Geography Reference
In-Depth Information
nized through maps. Second, consider maps you use to help you get around
the place where you live. You may know the way to go when you travel to
work or school partly from descriptions prepared with the help of geogra-
phers and maps made by cartographers. Starting with these two examples, if
you pause to think about the many different uses and roles of geography and
cartography in the last 500 years (an arbitrary period), starting with the Euro-
pean period of exploration and colonization, we can conclude that geogra-
phers and cartographers have helped people to understand, navigate, con-
trol, and govern most of our world for millennia. Your world and the whole
world would be much different without geography and cartography. We rely
on these representations and the principles and conventions behind them to
make sense out of the world in many different ways—sometimes geographic
information and maps may be the only way to know something, other times
they are important complements to other things we know or can ask. Princi-
ples are standard procedures that people in a field follow—for example, when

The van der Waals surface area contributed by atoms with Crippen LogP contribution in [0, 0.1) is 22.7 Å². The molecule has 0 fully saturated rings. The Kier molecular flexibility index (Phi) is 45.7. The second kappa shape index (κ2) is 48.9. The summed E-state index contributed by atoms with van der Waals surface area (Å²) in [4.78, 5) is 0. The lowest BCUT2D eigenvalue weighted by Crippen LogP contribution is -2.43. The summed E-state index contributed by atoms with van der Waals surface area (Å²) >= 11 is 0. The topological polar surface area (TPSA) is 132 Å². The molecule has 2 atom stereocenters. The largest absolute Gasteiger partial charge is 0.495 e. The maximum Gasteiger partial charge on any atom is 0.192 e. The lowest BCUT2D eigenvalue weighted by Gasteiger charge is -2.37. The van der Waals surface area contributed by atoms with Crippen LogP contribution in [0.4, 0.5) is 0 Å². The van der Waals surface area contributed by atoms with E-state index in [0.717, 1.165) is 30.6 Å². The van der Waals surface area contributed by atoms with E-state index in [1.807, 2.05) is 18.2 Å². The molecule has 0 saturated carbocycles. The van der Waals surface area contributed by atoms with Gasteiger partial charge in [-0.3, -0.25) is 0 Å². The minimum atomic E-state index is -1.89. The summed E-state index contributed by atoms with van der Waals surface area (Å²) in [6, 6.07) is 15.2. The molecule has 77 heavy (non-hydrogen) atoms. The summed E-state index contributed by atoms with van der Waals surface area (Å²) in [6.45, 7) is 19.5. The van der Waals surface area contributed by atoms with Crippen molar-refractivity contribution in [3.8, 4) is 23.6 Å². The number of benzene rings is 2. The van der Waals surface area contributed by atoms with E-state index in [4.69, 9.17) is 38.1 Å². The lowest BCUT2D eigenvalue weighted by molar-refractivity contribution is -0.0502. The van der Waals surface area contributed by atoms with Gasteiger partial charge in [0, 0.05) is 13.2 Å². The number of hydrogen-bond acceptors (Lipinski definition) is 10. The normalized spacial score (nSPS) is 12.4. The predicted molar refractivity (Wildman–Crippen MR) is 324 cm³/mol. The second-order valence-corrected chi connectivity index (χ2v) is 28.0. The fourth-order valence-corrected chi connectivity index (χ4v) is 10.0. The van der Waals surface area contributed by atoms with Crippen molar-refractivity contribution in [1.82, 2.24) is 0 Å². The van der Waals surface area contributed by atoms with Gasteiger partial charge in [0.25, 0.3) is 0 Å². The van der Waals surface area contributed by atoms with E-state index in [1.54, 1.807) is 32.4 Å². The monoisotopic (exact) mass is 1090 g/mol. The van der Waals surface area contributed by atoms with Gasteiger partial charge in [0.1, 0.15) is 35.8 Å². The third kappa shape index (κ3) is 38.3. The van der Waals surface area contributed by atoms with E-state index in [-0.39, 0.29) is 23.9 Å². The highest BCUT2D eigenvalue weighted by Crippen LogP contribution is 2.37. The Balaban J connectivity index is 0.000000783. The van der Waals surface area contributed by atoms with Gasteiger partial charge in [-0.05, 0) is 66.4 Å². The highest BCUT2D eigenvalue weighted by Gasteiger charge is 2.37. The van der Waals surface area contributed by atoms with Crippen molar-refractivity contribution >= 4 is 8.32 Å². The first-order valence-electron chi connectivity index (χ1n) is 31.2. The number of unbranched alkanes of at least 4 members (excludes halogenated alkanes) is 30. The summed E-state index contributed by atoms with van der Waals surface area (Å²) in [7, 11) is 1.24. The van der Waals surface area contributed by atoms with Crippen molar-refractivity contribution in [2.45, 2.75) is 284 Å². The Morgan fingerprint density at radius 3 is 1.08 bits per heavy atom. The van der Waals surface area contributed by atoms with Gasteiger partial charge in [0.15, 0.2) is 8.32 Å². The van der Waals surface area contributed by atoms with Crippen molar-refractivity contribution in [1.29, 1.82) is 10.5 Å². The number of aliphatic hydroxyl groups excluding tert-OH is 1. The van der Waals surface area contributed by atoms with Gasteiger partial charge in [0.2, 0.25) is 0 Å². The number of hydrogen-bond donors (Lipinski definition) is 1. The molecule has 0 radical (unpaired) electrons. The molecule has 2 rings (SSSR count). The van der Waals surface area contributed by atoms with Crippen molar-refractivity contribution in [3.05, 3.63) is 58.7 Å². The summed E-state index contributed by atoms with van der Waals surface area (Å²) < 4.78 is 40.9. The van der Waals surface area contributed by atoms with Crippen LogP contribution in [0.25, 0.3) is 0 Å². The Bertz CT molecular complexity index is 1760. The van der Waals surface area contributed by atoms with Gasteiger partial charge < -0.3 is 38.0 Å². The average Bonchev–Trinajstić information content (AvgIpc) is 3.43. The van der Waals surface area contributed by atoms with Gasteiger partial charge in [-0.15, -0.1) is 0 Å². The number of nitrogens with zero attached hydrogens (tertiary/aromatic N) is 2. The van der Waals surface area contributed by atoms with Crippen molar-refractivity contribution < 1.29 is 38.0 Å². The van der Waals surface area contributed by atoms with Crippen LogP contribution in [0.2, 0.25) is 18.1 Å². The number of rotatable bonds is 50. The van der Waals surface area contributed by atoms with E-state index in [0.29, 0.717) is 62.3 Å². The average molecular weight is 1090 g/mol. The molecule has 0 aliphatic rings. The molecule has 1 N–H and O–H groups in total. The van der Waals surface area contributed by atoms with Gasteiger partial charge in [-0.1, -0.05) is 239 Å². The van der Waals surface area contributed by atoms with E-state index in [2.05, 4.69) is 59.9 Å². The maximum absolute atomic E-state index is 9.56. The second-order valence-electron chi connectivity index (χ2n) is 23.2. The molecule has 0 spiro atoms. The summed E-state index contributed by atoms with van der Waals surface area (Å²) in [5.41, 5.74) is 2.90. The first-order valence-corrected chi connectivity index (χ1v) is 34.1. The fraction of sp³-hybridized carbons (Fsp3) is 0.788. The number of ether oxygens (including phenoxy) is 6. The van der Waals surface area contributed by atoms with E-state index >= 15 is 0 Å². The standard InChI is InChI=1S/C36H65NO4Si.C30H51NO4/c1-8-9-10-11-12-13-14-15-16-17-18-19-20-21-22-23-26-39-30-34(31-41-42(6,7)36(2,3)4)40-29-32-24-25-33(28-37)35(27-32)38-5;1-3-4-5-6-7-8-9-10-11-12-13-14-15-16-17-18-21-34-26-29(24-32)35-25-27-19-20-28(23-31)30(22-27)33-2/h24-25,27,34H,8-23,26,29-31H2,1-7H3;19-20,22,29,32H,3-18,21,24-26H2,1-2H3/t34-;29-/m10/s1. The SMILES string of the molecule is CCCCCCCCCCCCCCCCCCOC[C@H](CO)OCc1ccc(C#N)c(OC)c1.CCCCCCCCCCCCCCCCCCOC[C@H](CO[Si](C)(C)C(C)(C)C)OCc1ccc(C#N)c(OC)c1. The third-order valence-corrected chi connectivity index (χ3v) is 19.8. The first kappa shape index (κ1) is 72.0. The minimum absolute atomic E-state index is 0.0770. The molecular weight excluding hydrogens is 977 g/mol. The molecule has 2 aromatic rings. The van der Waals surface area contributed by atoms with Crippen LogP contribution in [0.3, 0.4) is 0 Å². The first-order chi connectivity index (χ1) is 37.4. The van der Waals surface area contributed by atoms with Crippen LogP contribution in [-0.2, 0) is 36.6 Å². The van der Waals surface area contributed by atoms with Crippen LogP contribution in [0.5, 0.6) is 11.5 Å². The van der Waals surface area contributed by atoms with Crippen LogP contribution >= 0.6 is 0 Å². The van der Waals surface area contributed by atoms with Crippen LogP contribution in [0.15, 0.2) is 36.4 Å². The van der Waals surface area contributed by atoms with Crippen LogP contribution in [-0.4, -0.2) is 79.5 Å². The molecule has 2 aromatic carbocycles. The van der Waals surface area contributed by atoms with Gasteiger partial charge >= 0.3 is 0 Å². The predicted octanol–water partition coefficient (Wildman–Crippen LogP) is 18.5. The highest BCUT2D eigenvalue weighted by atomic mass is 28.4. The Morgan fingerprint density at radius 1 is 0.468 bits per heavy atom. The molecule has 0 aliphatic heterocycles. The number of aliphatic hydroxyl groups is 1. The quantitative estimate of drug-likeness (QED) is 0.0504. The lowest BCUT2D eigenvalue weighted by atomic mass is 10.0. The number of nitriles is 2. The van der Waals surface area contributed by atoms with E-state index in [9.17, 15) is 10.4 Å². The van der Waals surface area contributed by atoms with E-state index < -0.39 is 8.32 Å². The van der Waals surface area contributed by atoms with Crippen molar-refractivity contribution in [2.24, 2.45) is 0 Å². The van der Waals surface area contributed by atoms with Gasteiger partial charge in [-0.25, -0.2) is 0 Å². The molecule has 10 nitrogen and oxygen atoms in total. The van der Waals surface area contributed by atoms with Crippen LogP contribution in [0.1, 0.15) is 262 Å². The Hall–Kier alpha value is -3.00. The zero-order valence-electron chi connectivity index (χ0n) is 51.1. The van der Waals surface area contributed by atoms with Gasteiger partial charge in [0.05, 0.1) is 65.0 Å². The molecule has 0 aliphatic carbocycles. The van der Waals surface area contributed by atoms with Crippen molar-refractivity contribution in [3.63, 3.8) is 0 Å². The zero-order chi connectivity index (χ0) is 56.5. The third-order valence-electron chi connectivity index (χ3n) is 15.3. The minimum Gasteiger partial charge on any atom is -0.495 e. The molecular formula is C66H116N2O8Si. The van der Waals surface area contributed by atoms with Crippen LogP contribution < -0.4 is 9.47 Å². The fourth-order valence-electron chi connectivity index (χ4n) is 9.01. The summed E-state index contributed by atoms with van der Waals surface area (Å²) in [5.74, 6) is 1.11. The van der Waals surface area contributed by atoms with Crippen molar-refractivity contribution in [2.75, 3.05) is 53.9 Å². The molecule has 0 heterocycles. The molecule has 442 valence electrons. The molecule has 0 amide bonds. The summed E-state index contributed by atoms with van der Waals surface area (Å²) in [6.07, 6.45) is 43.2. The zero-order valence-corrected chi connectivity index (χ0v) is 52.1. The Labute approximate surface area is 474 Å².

a cartographer chooses a projection to make a map. Conventions are uses or
procedures agreed upon by experts, but usually they have become common
knowledge—for example, that north is the direction oriented at the top of a
map. Sometimes we are sure about how things are geographically organized,
but sometimes we may be less certain. We probably know where the city we
live in lies in relationship to the coastline, but we may be less sure about
Three thematic maps from the 19th century that demonstrate different geographic
representations and cartographic representations.
From . Reprinted by permission of David Rumsey.
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